Is it a cultural thing? Have we simply been conditioned to pay attention to stuff for like 10 seconds max, then we’re forced to move on to something else? Everything’s fast. I had to wait in the drive-through at a local fast food establishment last week for about 10 minutes, as four cars were in line ahead of me, and I was ready to go somewhere else because I was getting impatient.

Here’s my theory: I think it’s a distraction thing. I don’t really want this to sound like an old man rant, but it’s probably too late. I believe my attention span has deteriorated by the sound bite blitz, by scanning too many headlines and not reading past the first paragraph, by scrolling through Facebook feeds and feeling like three seconds is too long to read a post, and by my phone constantly buzzing with notifications that alert me to a new text message, a new e-mail, a new notification, a new story Google thinks I might be interested in, an update on a sports score to game I don’t care about; not to mention that even when I don’t hear it buzz I frequently feel the need to check it anyway.

It’s hard to swim laps when you’re stuck in the shallow end and there’s a busload of kids in the pool. I want to get back to the deep end. Not that I don’t enjoy the sound of 100 pre-pubescent shrilling and piercing voices bouncing off the water and echoing endlessly across the reverberating walls, but if I’m going to get in the training workout I really need for my health and fitness, or just a quiet relaxing float, then I’d better figure out a way to keep myself from being so easily distracted.

Do you know that even Jesus sometimes needed to get away from the crowds to spend time alone in prayer with His Father? He understood the value of physical and spiritual rest, and knew that in order to keep serving others like He did He also needed some quiet retreat time. And I don’t think He took His iPhone with Him.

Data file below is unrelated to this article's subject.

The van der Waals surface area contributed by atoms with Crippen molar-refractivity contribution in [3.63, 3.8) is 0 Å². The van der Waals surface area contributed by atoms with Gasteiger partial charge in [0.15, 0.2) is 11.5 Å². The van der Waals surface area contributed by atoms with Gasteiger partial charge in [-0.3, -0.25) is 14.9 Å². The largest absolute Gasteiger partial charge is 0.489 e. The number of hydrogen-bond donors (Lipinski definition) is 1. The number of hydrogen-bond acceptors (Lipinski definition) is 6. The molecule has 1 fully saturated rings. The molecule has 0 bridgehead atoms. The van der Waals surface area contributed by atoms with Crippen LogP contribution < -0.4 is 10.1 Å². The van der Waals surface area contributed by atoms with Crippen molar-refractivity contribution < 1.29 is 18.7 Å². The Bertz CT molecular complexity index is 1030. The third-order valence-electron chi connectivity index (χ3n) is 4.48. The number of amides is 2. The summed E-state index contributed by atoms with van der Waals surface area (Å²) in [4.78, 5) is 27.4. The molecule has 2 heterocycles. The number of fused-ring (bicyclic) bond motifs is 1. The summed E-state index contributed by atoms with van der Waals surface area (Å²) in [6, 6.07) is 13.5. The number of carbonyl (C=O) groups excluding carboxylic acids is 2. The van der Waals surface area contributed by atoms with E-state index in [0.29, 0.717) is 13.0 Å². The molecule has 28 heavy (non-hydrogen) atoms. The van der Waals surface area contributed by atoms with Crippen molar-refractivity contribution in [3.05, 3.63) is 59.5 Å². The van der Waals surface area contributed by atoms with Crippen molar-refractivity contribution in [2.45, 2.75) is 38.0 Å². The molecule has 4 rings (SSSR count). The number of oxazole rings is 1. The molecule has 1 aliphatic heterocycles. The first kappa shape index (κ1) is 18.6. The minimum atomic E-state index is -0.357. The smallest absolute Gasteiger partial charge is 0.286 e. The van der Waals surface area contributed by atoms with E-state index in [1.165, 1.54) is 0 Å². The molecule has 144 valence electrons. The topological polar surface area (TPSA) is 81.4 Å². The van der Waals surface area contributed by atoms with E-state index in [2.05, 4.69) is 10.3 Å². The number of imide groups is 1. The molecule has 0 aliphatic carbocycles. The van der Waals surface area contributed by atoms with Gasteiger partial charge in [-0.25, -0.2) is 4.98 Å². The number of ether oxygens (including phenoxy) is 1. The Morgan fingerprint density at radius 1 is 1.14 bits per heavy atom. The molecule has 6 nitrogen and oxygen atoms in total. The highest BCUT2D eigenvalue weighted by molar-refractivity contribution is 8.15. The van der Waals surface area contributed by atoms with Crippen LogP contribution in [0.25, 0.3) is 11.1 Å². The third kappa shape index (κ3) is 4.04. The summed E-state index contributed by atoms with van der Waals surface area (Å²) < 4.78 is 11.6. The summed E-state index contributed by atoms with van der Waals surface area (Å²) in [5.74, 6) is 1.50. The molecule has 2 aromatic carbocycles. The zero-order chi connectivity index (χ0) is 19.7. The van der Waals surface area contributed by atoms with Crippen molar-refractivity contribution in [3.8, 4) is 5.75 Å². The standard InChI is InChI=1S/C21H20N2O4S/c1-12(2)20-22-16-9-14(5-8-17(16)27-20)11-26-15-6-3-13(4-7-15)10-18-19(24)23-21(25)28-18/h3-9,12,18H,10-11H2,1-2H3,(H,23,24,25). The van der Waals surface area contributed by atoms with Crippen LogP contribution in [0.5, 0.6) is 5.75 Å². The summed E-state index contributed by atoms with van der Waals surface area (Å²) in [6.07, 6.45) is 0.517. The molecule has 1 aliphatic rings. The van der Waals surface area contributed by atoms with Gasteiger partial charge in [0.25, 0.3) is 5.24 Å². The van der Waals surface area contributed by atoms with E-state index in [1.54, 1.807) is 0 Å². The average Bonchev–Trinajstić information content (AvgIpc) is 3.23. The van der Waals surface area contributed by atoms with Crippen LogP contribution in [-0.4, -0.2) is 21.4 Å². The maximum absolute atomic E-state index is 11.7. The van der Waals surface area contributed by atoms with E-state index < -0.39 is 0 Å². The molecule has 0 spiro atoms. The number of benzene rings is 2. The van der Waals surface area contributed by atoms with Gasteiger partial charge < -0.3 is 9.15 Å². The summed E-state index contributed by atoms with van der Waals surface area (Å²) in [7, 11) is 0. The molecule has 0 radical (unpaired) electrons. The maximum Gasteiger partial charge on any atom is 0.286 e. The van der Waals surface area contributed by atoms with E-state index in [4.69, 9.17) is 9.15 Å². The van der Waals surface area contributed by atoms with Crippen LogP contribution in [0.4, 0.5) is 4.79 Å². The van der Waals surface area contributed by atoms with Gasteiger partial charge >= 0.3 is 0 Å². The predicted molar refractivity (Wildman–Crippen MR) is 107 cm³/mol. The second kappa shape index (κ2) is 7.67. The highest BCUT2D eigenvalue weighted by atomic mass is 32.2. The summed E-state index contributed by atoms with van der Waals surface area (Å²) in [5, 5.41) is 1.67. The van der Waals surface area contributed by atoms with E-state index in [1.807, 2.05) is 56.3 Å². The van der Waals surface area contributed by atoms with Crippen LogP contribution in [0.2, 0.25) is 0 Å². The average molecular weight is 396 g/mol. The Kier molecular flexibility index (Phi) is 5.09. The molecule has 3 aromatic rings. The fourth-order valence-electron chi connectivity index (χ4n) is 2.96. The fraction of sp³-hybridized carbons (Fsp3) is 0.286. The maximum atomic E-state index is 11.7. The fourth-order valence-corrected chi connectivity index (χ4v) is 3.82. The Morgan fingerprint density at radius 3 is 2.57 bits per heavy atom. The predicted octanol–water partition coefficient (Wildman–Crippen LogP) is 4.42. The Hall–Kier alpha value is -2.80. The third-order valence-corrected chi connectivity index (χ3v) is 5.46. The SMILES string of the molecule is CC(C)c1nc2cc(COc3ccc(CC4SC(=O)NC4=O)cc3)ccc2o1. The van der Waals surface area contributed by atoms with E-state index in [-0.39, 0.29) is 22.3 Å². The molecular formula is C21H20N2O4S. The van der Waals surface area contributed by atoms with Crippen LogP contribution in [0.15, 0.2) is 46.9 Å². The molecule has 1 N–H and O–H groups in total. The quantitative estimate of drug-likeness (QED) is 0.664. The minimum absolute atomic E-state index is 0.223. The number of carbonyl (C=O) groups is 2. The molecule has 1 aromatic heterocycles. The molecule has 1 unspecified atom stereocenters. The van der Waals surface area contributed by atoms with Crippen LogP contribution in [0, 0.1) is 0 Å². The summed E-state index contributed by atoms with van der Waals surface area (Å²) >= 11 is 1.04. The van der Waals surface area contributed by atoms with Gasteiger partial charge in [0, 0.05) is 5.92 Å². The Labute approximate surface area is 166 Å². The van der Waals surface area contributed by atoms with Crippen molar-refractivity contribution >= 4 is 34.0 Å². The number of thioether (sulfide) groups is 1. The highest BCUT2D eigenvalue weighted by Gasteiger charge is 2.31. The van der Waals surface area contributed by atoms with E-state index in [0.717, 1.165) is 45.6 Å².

May the Lord help us learn to sit in stillness sometimes, to meditate often upon His Word, to think long and deep and seriously about important issues, and to be able to hear His still small voice above the noise and distractions of the world.

Monday, May 21, 2018

Look at me!

I’m not saying people are stupid, I’m just saying please stop taking selfies in stupid situations. Just a few weeks ago a man in India was mauled to death by a bear while attempting to take a picture of himself with the animal. Two other people in that same area have recently been crushed to death by elephants, who apparently weren’t so enthused with the adventurous selfie takers.

An aspiring musician in Puerto Rico successfully took a selfie while riding a motorcycle. That’s pretty impressive, but insane. Unfortunately, he was killed when struck by a car while trying to post it online.

Then there was the guy who accidentally shot himself while taking a selfie with his gun. And the man who died while trying to take a selfie with a raging bull during the “running of the bulls” in Spain. And the three college girls who got run over by a train taking a selfie on the tracks! Um, like, really?

I’m not sure I quite understand the obsession people have with taking pictures of themselves, let alone the ones taken in extreme situations that lead to death. It seems to me there’s a wholly unhealthy desire to snap pictures of one’s self ad nauseam. The self-absorbed, self-centered, self-gratifying, self-indulgent, self-oriented, and self-serving culture promoted through so many social media platforms has done us no favors.

Listen, if your self-worth hinges on how many people follow you or like your posts, or if you need others to validate your preoccupation with status, wealth, adventure, or appearance in order for you to feel good about yourself for a little while, then may I suggest that you’re looking for identity in all the wrong places.

Can I show you a better way? If you really want to find your worth, true identity, and fullness of life, and then you need to learn to lose it.

Say what? Here’s what Jesus says about truly experiencing life abundant and eternal, “If anyone would come after me, let him deny himself and take up his cross and follow me. For whoever would save his life will lose it, but whoever loses his life for my sake will find it. For what will it profit a man if he gains the whole world and forfeits his soul? Or what shall a man gain in return for his soul?” (Matthew 16:24-26)